According to the article, World War II marked the beginning of a recognition for the need to have an SVR. The enormous jump in the requirement for vacuum in vacuum tubes of all sizes and shapes then led to the post war boom in which vacuum was needed for TV displays (Cathode Ray Tubes or CRTs), test equipment and more of the electronics age, before solid state electronics drastically lowered the need for vacuum.
Most people believe we produce our own vacuums as needed, but vacuums are mined like many other precious commodities. Before WWII, most vacuum was a byproduct of Helium mining.
Recent events in the Middle East and the United States have called attention to rapid increases in the consumption of even low-grade vacuum, mostly for political and theological applications. Researchers in the Pentagon and civilian think-tanks have awakened to the distinct possibility that obtaining decent vacuum of *any* grade may become difficult or impossible.The same thought processes and awareness of potential future problems that led to the Strategic Petroleum Reserve eventually led to today's Strategic Vacuum Reserve.
Noting stiff competition and higher consumption of vacuum by Chinese industries and military, the United States Vacuum Association, a trade association dedicated to restoring the previously-secure vacuum supply chain, has called upon the U.S. government to establish strategic reserves of high- and medium-quality vacuum.
While wartime vacuum repositories relied on sealed underground caverns left over from helium mining, intensive efforts are under way to render commercial and civic structures vacuum-tight to serve as interim storage facilities. Long-range strategic planning calls for multiple dispersed vacuum repositories to be located in or near areas of high demand and adjacent to current vacuum refineries.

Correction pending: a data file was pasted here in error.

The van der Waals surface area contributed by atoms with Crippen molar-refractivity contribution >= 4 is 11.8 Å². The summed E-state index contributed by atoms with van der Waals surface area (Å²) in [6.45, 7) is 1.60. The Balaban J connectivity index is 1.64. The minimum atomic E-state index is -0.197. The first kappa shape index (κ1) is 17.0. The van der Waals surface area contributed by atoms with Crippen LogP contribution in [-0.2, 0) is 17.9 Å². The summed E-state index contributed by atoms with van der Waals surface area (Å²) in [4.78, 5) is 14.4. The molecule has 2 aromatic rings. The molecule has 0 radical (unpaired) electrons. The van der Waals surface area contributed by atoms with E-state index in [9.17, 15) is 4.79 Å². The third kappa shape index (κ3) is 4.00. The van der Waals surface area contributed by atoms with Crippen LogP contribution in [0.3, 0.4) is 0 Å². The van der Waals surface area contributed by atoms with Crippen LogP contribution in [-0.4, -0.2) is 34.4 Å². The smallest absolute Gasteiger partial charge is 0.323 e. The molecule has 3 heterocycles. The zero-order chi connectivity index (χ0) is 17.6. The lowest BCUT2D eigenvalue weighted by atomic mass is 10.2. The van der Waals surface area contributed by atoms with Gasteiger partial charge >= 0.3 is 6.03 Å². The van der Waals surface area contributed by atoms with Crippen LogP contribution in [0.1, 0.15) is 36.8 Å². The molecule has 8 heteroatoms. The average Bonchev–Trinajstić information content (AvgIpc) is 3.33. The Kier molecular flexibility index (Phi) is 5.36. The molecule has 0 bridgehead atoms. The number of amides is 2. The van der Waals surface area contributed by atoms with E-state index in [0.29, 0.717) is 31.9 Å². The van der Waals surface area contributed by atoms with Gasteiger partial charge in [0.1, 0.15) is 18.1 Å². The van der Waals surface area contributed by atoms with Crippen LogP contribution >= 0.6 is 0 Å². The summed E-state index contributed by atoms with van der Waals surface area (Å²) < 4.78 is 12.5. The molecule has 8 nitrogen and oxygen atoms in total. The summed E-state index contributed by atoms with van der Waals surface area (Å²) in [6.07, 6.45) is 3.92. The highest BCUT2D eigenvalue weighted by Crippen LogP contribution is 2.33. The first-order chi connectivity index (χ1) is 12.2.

I can just hear some of you saying, “but SiG; we're surrounded by vacuum? The International Space Station lives in a vacuum. Why don't we mine that vacuum when we need some?” Fair question. The article touches on that; I can only say it's not as easy as it sounds.
Although unmentioned in news accounts, researchers aboard the International Space Station (ISS) are experimenting with techniques that allow compression and liquefaction of near-Earth medium-grade vacuum for shipment to Earth via returning Soyuz capsules. Speculative projections indicate that a space vehicle shuttling passengers and supplies from Earth orbit to Mars could acquire and process large enough quantities of diamond-hard deep-space vacuum on the trip's return leg to significantly offset costs of the round trip.Final words to the Evaluation Engineering magazine article:
As a vacuum user, your support for creation of the new Strategic Vacuum Reserve and upgrading of the few remaining World War II-era repositories is critical to the program's success. You can help by contacting your Congressional and Senate representatives and calling their attention to this issue.
Remember... a good vacuum is a terrible thing to lose. Write your Congressman TODAY!
(This announcement is cosponsored by the American Vacuum Tube Institute and the U.S. Council on Consumer Vacuum Products)
Industrial vacuum storage container; you can notice the pressure gauge at right indicates a pressure of 0.0.